The Mechanic’s Institute Newsletter appeared this morning after moving from a weekly to a monthly newsletter. Regular readers know I have been an inveterate reader for many decades. FM Paul Whitehead has published an outstanding editorial in the #1030 issue of October 8, 2022. After reading this writer had trouble with what to print and what to leave out. After deliberation the decision was made to publish the entire editorial as is, with media added by yours truly:
Hans Niemann: Chess at the Top
By FM Paul Whitehead
“Money Changes Everything” – The Brains
By now we are all familiar with the scandal engulfing the chess world, boiled down to this:
lame-duck World Champion Magnus Carlsen loses a game in the Sinquefield Cup to 19-
year-old American up-start GM Hans Niemann. He then withdraws from the tournament,
at the same time making a vague insinuation that Niemann has cheated. A couple of weeks
later in the online Julius Baer Generation Cup, Carlsen loses yet another game to Hans,
resigning before playing his 2 nd move. Shortly afterwards he makes a statement on social
media, asserting that Hans had cheated during their encounter at the Sinqufield Cup –
and offers not a single shred of evidence.
I want to offer my own opinion, based on long experience in the chess world plus my own
interactions with Hans when he was an up-and-coming player at the Mechanics’ Institute.
It is not an easy path to the top of the chess world. It takes great fighting spirit and single-
minded determination. Magnus Carlsen, like every other World Champion before him, has
demonstrated those qualities. Other top players I have observed, like GM Walter Browne (one of Hans’ early coaches), manifest that desire to win in an almost visceral and physical
I have no doubt whatsoever that the will to win (and not to lose!) can cloud a chess
players moral compass. Ashamedly, I remember engaging in fisticuffs with my own
brother over a disputed game.
With that said, I’m curious what the reader might think of the following example.
Captured on video, Carlsen attempts to take a move back against GM Alexandra
Kosteniuk in the 2009 World Blitz Championship, and then leaves the table without a
word or a handshake: https://www.youtube.com/watch?v=WeyXKTVYenA&t=161s
If this was not an attempted cheat, then I don’t know what is.
Perhaps even more damning is the following video, Carlsen’s own live-stream of the
Lichess Titled Arena in December 2021. The World Champion clearly takes the advice of
GM David Howell to trap GM Daniel Naroditsky’s queen. I understand the tournament
had a 1st place of $500. The critical moment is at the 1:44:00 mark:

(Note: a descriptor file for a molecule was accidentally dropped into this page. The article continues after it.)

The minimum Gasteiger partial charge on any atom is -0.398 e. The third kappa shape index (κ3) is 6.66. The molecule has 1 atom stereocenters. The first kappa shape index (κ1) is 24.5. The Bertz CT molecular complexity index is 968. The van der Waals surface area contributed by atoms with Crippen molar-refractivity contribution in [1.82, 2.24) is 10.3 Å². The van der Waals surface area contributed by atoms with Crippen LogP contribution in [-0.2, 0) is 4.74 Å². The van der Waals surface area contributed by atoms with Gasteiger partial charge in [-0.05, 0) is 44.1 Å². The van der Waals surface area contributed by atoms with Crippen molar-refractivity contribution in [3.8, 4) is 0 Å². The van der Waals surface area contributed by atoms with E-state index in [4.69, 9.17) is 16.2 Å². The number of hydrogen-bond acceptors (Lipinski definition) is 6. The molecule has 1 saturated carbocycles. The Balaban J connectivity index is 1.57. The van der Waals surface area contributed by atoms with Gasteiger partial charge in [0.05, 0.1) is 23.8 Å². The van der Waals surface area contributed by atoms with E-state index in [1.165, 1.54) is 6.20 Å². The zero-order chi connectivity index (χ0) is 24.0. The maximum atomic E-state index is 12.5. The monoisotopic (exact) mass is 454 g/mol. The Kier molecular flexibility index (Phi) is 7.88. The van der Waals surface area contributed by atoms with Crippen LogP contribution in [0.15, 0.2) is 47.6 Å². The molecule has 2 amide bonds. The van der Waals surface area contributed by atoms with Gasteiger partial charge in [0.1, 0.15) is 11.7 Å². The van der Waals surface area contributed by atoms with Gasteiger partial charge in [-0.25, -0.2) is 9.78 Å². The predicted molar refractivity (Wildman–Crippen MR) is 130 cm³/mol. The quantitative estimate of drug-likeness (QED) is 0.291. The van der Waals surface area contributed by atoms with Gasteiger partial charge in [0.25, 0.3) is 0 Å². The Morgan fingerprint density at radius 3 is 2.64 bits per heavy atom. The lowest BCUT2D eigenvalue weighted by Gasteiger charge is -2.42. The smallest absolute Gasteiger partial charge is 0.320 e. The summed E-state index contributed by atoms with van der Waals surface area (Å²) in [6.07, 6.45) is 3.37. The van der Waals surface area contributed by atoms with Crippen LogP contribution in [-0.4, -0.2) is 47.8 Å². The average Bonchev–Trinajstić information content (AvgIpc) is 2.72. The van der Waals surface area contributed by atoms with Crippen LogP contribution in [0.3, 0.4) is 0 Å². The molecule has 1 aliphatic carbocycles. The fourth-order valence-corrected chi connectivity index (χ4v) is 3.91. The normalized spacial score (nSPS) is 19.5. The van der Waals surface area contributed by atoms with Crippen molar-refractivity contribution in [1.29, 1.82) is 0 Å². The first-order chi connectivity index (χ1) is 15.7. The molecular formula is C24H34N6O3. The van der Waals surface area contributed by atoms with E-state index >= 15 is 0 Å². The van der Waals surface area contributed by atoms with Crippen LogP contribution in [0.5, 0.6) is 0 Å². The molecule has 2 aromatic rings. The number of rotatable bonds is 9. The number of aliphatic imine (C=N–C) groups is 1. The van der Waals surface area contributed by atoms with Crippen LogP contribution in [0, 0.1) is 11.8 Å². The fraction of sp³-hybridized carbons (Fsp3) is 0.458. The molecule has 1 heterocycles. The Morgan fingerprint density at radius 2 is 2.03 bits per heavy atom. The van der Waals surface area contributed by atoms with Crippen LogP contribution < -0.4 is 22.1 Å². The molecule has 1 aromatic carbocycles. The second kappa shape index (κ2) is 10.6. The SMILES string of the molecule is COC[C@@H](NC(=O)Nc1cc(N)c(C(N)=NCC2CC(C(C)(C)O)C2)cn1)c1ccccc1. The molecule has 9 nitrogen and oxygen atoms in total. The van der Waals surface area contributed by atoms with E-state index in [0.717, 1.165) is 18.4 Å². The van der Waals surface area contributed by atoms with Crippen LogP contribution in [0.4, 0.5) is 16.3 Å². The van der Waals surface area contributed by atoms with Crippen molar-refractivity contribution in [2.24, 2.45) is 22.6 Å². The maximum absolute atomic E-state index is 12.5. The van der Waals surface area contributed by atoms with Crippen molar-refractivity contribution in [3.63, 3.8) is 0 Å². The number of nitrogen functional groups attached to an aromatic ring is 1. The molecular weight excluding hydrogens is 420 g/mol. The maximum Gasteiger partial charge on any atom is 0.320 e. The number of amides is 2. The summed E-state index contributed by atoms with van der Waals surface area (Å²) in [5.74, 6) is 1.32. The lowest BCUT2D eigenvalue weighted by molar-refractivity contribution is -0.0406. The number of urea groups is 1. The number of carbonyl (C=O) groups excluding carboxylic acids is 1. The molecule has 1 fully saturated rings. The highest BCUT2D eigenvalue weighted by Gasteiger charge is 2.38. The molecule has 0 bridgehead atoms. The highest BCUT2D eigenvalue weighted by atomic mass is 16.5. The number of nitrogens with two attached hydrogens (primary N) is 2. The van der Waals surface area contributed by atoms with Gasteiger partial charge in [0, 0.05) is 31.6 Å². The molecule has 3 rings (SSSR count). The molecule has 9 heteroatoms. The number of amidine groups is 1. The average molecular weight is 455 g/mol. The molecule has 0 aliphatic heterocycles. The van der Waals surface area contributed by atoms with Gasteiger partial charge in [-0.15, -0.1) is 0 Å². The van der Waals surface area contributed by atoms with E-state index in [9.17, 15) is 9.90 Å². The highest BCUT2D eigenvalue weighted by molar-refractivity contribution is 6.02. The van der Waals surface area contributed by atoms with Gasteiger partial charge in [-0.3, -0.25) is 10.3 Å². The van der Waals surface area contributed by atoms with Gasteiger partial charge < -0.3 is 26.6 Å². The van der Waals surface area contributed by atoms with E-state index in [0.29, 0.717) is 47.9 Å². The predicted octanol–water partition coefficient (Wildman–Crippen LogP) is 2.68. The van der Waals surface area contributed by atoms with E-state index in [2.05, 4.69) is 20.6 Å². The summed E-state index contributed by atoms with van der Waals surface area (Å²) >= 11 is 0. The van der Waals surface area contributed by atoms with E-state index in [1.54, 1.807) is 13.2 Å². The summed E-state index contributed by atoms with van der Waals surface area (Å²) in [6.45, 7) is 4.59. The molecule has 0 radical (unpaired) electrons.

I am not trying to throw just Magnus Carlsen under the bus here. Both of these videos
show very typical displays of fighting spirit. Sadly, they also display not particularly rare
examples of un-sportsmanlike behavior.
For the World Champion to accuse Niemann of what he himself is clearly guilty of is, in
my opinion, just flat out wrong. If Niemann has cheated, then so has Carlsen. And
many, many others.
Thirty years ago (and more) it was a common sight to see chess masters and
grandmasters walking the hallways together, whispering in each other’s ears. I don’t
believe the majority of players were outright cheating perse, but innocent questions or
statements such as: “What do you think of my position?” or “Maybe it’s time to go
home!” accompanied by frowns, raised eyebrows, coughing, laughing, et cetera, were
quite common. Of course, this is different information than one can get nowadays. After
all, a grandmaster is only human, and their suggestions and advice will only take you so
But Stockfish is a God.
Nowadays the top players are electronically frisked, and their trips to the bathroom are
monitored – all under the smoky pall of large prize funds, large appearance fees, and
generous corporate sponsorship.
While the top players and streamers, and the private interests that sponsor them
(purporting to speak for the regular player), wring their hands worrying over the
“integrity of the game” and the “existential threat” posed by cheaters, they are living in
a chess world unimaginable only 30-40 years ago.
Back then, top players might have lived out of their cars or crashed on a friend’s couch,
all the while waiting for a few paltry bucks from their chess federation or a miserable
cash prize to pay their expenses. Chess lacked the glitz that corporate sponsorship and
lots of money can buy: the glamorous world of The Queen’s Gambit,
trash-talking streamers angling for a date with one of the Botez sisters,
or better yet: the chance to
be rich and/or the subject of world-wide attention.
Chess at the top looks, sounds, and tastes very different now than it did not so long ago.
The players are younger, have nice haircuts, and pay respect (if not outright homage) to
their master, World Champion Magnus Carlsen. It looks quite cozy from the outside: for